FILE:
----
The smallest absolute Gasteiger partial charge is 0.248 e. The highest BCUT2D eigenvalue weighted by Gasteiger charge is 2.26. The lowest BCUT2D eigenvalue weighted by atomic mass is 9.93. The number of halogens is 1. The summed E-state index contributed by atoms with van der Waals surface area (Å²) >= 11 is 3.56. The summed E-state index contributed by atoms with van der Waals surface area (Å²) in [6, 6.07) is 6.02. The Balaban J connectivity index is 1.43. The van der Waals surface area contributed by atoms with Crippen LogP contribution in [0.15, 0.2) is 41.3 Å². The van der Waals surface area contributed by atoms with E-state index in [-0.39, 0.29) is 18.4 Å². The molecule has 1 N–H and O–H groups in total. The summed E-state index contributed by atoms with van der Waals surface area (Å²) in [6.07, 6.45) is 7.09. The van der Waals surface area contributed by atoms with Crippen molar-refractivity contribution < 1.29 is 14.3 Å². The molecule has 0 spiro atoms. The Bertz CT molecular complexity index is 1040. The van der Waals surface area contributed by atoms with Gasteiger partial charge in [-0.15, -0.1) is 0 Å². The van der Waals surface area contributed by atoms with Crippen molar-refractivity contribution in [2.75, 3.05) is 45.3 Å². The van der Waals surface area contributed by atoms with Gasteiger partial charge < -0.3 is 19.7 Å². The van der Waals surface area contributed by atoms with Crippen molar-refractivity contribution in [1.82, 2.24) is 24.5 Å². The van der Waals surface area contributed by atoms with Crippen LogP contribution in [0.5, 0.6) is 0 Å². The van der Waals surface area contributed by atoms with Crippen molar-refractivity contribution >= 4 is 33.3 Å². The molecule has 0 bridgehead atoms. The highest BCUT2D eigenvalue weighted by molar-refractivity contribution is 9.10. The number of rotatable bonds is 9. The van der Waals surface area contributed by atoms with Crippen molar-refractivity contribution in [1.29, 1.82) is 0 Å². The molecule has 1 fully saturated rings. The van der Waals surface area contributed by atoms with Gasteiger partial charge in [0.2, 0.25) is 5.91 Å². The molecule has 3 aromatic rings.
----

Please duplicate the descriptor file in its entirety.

The smallest absolute Gasteiger partial charge is 0.248 e. The highest BCUT2D eigenvalue weighted by Gasteiger charge is 2.26. The lowest BCUT2D eigenvalue weighted by atomic mass is 9.93. The number of halogens is 1. The summed E-state index contributed by atoms with van der Waals surface area (Å²) >= 11 is 3.56. The summed E-state index contributed by atoms with van der Waals surface area (Å²) in [6, 6.07) is 6.02. The Balaban J connectivity index is 1.43. The van der Waals surface area contributed by atoms with Crippen LogP contribution in [0.15, 0.2) is 41.3 Å². The van der Waals surface area contributed by atoms with E-state index in [-0.39, 0.29) is 18.4 Å². The molecule has 1 N–H and O–H groups in total. The summed E-state index contributed by atoms with van der Waals surface area (Å²) in [6.07, 6.45) is 7.09. The van der Waals surface area contributed by atoms with Crippen molar-refractivity contribution < 1.29 is 14.3 Å². The molecule has 0 spiro atoms. The Bertz CT molecular complexity index is 1040. The van der Waals surface area contributed by atoms with Gasteiger partial charge in [-0.15, -0.1) is 0 Å². The van der Waals surface area contributed by atoms with Crippen molar-refractivity contribution in [2.75, 3.05) is 45.3 Å². The van der Waals surface area contributed by atoms with Gasteiger partial charge < -0.3 is 19.7 Å². The van der Waals surface area contributed by atoms with Crippen molar-refractivity contribution in [1.82, 2.24) is 24.5 Å². The van der Waals surface area contributed by atoms with Crippen LogP contribution in [0.5, 0.6) is 0 Å². The van der Waals surface area contributed by atoms with Crippen molar-refractivity contribution >= 4 is 33.3 Å². The molecule has 0 bridgehead atoms. The highest BCUT2D eigenvalue weighted by molar-refractivity contribution is 9.10. The number of rotatable bonds is 9. The van der Waals surface area contributed by atoms with Crippen molar-refractivity contribution in [1.29, 1.82) is 0 Å². The molecule has 1 fully saturated rings. The van der Waals surface area contributed by atoms with Gasteiger partial charge in [0.2, 0.25) is 5.91 Å². The molecule has 3 aromatic rings.